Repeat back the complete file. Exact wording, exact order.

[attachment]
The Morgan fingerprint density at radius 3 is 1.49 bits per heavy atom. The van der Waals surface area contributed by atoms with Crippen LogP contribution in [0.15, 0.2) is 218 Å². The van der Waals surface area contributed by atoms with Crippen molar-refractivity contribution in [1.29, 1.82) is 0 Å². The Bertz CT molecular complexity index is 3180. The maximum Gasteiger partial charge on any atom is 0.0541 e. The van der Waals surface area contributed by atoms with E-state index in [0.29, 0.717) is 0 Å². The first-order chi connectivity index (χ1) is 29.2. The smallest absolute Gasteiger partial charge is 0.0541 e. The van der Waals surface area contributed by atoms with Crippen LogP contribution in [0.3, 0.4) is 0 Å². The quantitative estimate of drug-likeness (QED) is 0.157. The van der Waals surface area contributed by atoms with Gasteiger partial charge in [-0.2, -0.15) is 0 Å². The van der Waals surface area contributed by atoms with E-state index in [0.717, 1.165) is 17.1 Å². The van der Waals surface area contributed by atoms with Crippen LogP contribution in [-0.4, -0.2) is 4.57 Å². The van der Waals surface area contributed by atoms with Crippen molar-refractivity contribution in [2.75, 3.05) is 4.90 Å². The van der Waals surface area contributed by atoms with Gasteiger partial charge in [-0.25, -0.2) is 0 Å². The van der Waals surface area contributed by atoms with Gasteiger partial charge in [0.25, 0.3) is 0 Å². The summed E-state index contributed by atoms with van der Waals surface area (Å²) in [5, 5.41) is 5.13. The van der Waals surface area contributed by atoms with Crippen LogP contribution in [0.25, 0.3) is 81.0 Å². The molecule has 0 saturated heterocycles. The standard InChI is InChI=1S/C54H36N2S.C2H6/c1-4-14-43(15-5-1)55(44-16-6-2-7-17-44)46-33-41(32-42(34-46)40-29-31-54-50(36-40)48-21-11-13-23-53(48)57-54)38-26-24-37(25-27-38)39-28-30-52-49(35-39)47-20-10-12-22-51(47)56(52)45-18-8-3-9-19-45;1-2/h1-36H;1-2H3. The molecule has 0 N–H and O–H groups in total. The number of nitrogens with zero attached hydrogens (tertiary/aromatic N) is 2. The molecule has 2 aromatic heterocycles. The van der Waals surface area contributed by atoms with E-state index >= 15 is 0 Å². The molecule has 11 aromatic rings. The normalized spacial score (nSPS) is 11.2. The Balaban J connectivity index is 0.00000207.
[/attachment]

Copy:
The Morgan fingerprint density at radius 3 is 1.49 bits per heavy atom. The van der Waals surface area contributed by atoms with Crippen LogP contribution in [0.15, 0.2) is 218 Å². The van der Waals surface area contributed by atoms with Crippen molar-refractivity contribution in [1.29, 1.82) is 0 Å². The Bertz CT molecular complexity index is 3180. The maximum Gasteiger partial charge on any atom is 0.0541 e. The van der Waals surface area contributed by atoms with E-state index in [0.29, 0.717) is 0 Å². The first-order chi connectivity index (χ1) is 29.2. The smallest absolute Gasteiger partial charge is 0.0541 e. The van der Waals surface area contributed by atoms with Crippen LogP contribution in [0.3, 0.4) is 0 Å². The quantitative estimate of drug-likeness (QED) is 0.157. The van der Waals surface area contributed by atoms with Gasteiger partial charge in [-0.2, -0.15) is 0 Å². The van der Waals surface area contributed by atoms with E-state index in [0.717, 1.165) is 17.1 Å². The van der Waals surface area contributed by atoms with Crippen LogP contribution in [-0.4, -0.2) is 4.57 Å². The van der Waals surface area contributed by atoms with Crippen molar-refractivity contribution in [2.75, 3.05) is 4.90 Å². The van der Waals surface area contributed by atoms with Gasteiger partial charge in [-0.25, -0.2) is 0 Å². The van der Waals surface area contributed by atoms with Gasteiger partial charge in [0.25, 0.3) is 0 Å². The summed E-state index contributed by atoms with van der Waals surface area (Å²) in [5, 5.41) is 5.13. The van der Waals surface area contributed by atoms with Crippen LogP contribution in [0.25, 0.3) is 81.0 Å². The molecule has 0 saturated heterocycles. The standard InChI is InChI=1S/C54H36N2S.C2H6/c1-4-14-43(15-5-1)55(44-16-6-2-7-17-44)46-33-41(32-42(34-46)40-29-31-54-50(36-40)48-21-11-13-23-53(48)57-54)38-26-24-37(25-27-38)39-28-30-52-49(35-39)47-20-10-12-22-51(47)56(52)45-18-8-3-9-19-45;1-2/h1-36H;1-2H3. The molecule has 0 N–H and O–H groups in total. The number of nitrogens with zero attached hydrogens (tertiary/aromatic N) is 2. The molecule has 2 aromatic heterocycles. The van der Waals surface area contributed by atoms with E-state index >= 15 is 0 Å². The molecule has 11 aromatic rings. The normalized spacial score (nSPS) is 11.2. The Balaban J connectivity index is 0.00000207.